Google Nexus 4 deep-dive review: Android at its best

An in-depth examination of Google's new Android 4.2 flagship smartphone.

By , Computerworld |  Consumerization of IT, android phones, Google

The Nexus 4's battery is technically nonremovable, by the way -- the back panel doesn't come off by design -- but if you don't mind tinkering and taking things into your own hands, you might find that opening the device up and swapping out its battery isn't as impossible as it seems.

If the Nexus 4 has one glaring Achilles heel, it's storage: The device has no SD card slot, and with internal storage going only as high as 16GB -- which comes out to about 12GB to 13GB of actual usable space -- that doesn't leave you with a whole lot of room. Google's focus here is clearly on moving people to the cloud and to a habit of streaming over storing, but not everyone's going to be happy with that setup. If high storage is a priority to you, the Nexus 4 may not meet your needs.

Cameras

The Nexus 4 has an 8-megapixel rear-facing camera that, thanks in large part to its Sony BSI sensor, is capable of capturing great-looking shots both indoors and out. If you're coming from the Galaxy Nexus, it's going to be a major improvement.

The Android 4.2 Camera application introduces a refreshingly clean new minimalist interface.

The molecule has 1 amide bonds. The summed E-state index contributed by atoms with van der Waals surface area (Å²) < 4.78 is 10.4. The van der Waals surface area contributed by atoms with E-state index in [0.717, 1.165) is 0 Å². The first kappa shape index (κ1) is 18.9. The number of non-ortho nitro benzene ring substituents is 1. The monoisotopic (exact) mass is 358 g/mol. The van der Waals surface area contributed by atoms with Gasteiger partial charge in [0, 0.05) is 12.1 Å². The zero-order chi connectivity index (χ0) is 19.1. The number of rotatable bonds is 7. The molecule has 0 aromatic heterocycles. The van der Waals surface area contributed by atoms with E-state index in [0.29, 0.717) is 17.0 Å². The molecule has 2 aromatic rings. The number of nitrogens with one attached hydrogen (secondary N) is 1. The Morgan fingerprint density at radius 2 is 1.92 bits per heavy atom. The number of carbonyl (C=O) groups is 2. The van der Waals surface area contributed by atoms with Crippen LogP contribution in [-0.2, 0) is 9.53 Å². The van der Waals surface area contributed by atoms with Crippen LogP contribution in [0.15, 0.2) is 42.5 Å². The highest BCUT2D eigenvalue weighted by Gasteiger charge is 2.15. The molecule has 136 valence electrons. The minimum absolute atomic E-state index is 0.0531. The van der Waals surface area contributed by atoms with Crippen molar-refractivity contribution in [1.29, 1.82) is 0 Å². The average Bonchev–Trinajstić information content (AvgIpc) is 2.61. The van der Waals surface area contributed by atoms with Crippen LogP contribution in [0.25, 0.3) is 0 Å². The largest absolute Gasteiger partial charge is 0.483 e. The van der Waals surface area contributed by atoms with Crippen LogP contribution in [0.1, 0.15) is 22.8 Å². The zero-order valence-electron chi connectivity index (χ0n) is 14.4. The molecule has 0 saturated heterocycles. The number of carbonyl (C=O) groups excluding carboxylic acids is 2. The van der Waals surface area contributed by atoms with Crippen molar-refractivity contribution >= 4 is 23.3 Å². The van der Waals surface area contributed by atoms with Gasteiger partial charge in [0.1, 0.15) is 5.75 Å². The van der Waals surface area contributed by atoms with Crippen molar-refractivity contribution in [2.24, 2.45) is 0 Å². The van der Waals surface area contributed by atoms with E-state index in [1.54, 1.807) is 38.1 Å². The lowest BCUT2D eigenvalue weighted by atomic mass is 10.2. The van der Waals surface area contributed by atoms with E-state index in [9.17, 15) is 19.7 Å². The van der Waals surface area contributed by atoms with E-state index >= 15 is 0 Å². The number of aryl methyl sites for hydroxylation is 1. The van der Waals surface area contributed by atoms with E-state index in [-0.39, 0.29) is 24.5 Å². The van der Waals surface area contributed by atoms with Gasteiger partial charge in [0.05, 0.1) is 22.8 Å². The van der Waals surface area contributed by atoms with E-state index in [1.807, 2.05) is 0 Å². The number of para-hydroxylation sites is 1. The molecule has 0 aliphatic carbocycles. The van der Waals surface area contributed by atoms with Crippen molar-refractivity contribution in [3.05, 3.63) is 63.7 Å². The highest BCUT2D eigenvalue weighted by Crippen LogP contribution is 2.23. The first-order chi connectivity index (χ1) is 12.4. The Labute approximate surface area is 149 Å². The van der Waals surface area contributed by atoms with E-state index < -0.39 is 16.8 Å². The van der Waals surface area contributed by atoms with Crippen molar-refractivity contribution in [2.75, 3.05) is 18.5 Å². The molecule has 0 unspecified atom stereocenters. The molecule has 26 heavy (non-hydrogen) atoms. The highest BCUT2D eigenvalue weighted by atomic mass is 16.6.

I found the Nexus 4's camera to be excellent in well-lit conditions and darker environments (an area where the Galaxy Nexus's performance is particularly weak). The phone has a bright LED flash as well, and images taken with the flash looked natural and not at all washed out.

Shutter speed on the Nexus 4 is decent enough: I typically experienced one- to three-second delays between shots, depending on how much focusing was required. By default, the Nexus 4's camera takes photos in HDR mode, which quickly snaps shots at different light exposures and then combines them into a single image. The camera has settings for adjusting the exposure and white balance as well as a small selection of preset "scene modes." It can also record video at 1080p resolution.

The Nexus 4 has a 1.3-megapixel front-facing camera, too, for video chatting and vanity pics.

All considered, the Nexus 4 doesn't have the best camera you'll find in Android Land -- I'd say that honor still lies with HTC's One phones -- but it certainly has a very good camera that'll more than meet most users' needs.

Android 4.2


Originally published on Computerworld |  Click here to read the original story.
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